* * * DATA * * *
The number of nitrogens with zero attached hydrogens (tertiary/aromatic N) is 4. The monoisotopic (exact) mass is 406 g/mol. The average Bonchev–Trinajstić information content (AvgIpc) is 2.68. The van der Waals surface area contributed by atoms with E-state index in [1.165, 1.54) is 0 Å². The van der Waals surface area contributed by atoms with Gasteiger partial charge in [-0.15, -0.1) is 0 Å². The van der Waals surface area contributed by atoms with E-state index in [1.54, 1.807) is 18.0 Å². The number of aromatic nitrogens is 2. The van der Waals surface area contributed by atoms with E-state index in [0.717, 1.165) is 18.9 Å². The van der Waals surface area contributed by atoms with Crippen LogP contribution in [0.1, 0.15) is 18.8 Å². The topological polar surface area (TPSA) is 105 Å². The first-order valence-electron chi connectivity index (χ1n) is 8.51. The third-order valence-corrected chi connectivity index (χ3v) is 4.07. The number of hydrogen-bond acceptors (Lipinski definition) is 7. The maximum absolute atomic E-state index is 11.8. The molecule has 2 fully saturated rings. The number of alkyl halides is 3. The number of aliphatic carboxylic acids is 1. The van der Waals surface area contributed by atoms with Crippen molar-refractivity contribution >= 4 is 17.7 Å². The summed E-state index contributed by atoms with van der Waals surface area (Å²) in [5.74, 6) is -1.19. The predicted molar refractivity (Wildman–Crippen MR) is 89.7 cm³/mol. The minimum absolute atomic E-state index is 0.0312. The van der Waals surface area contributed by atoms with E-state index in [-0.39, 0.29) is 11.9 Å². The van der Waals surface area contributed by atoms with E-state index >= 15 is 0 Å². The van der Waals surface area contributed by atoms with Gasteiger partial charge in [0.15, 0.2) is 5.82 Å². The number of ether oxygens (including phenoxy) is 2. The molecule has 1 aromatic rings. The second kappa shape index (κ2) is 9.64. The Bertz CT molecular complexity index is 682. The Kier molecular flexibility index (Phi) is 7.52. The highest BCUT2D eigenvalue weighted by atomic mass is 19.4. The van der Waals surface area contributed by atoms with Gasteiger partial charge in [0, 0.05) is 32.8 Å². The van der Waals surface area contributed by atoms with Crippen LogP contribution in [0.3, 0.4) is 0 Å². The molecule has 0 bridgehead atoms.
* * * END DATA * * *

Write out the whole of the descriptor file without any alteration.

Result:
The number of nitrogens with zero attached hydrogens (tertiary/aromatic N) is 4. The monoisotopic (exact) mass is 406 g/mol. The average Bonchev–Trinajstić information content (AvgIpc) is 2.68. The van der Waals surface area contributed by atoms with E-state index in [1.165, 1.54) is 0 Å². The van der Waals surface area contributed by atoms with Gasteiger partial charge in [-0.15, -0.1) is 0 Å². The van der Waals surface area contributed by atoms with E-state index in [1.54, 1.807) is 18.0 Å². The number of aromatic nitrogens is 2. The van der Waals surface area contributed by atoms with E-state index in [0.717, 1.165) is 18.9 Å². The van der Waals surface area contributed by atoms with Crippen LogP contribution in [0.1, 0.15) is 18.8 Å². The topological polar surface area (TPSA) is 105 Å². The first-order valence-electron chi connectivity index (χ1n) is 8.51. The third-order valence-corrected chi connectivity index (χ3v) is 4.07. The number of hydrogen-bond acceptors (Lipinski definition) is 7. The maximum absolute atomic E-state index is 11.8. The molecule has 2 fully saturated rings. The number of alkyl halides is 3. The number of aliphatic carboxylic acids is 1. The van der Waals surface area contributed by atoms with Crippen molar-refractivity contribution >= 4 is 17.7 Å². The summed E-state index contributed by atoms with van der Waals surface area (Å²) in [5.74, 6) is -1.19. The predicted molar refractivity (Wildman–Crippen MR) is 89.7 cm³/mol. The minimum absolute atomic E-state index is 0.0312. The van der Waals surface area contributed by atoms with E-state index in [-0.39, 0.29) is 11.9 Å². The van der Waals surface area contributed by atoms with E-state index >= 15 is 0 Å². The van der Waals surface area contributed by atoms with Gasteiger partial charge in [0.15, 0.2) is 5.82 Å². The number of ether oxygens (including phenoxy) is 2. The molecule has 1 aromatic rings. The second kappa shape index (κ2) is 9.64. The Bertz CT molecular complexity index is 682. The Kier molecular flexibility index (Phi) is 7.52. The highest BCUT2D eigenvalue weighted by atomic mass is 19.4. The van der Waals surface area contributed by atoms with Gasteiger partial charge in [0, 0.05) is 32.8 Å². The van der Waals surface area contributed by atoms with Crippen LogP contribution in [0.3, 0.4) is 0 Å². The molecule has 0 bridgehead atoms.